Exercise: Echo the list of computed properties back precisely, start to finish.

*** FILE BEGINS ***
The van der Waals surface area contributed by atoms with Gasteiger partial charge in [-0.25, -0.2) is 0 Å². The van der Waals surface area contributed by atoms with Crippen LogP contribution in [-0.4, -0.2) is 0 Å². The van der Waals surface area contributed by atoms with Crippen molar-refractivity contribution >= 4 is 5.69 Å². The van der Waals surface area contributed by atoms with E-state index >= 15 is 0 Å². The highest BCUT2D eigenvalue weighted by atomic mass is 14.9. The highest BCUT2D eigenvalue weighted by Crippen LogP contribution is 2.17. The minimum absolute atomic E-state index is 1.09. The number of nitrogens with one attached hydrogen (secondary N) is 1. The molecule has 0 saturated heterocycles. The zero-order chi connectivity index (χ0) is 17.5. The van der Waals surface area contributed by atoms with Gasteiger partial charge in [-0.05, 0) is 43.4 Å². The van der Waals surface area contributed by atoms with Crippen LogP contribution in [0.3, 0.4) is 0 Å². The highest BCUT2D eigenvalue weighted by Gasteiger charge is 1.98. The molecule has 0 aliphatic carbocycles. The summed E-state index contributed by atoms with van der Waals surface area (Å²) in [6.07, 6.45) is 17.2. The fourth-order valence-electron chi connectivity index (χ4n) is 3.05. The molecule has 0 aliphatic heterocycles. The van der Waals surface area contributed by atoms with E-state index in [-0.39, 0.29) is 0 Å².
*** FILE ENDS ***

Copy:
The van der Waals surface area contributed by atoms with Gasteiger partial charge in [-0.25, -0.2) is 0 Å². The van der Waals surface area contributed by atoms with Crippen LogP contribution in [-0.4, -0.2) is 0 Å². The van der Waals surface area contributed by atoms with Crippen molar-refractivity contribution >= 4 is 5.69 Å². The van der Waals surface area contributed by atoms with E-state index >= 15 is 0 Å². The highest BCUT2D eigenvalue weighted by atomic mass is 14.9. The highest BCUT2D eigenvalue weighted by Crippen LogP contribution is 2.17. The minimum absolute atomic E-state index is 1.09. The number of nitrogens with one attached hydrogen (secondary N) is 1. The molecule has 0 saturated heterocycles. The zero-order chi connectivity index (χ0) is 17.5. The van der Waals surface area contributed by atoms with Gasteiger partial charge in [-0.05, 0) is 43.4 Å². The van der Waals surface area contributed by atoms with Crippen LogP contribution in [0.3, 0.4) is 0 Å². The highest BCUT2D eigenvalue weighted by Gasteiger charge is 1.98. The molecule has 0 aliphatic carbocycles. The summed E-state index contributed by atoms with van der Waals surface area (Å²) in [6.07, 6.45) is 17.2. The fourth-order valence-electron chi connectivity index (χ4n) is 3.05. The molecule has 0 aliphatic heterocycles. The van der Waals surface area contributed by atoms with E-state index in [-0.39, 0.29) is 0 Å².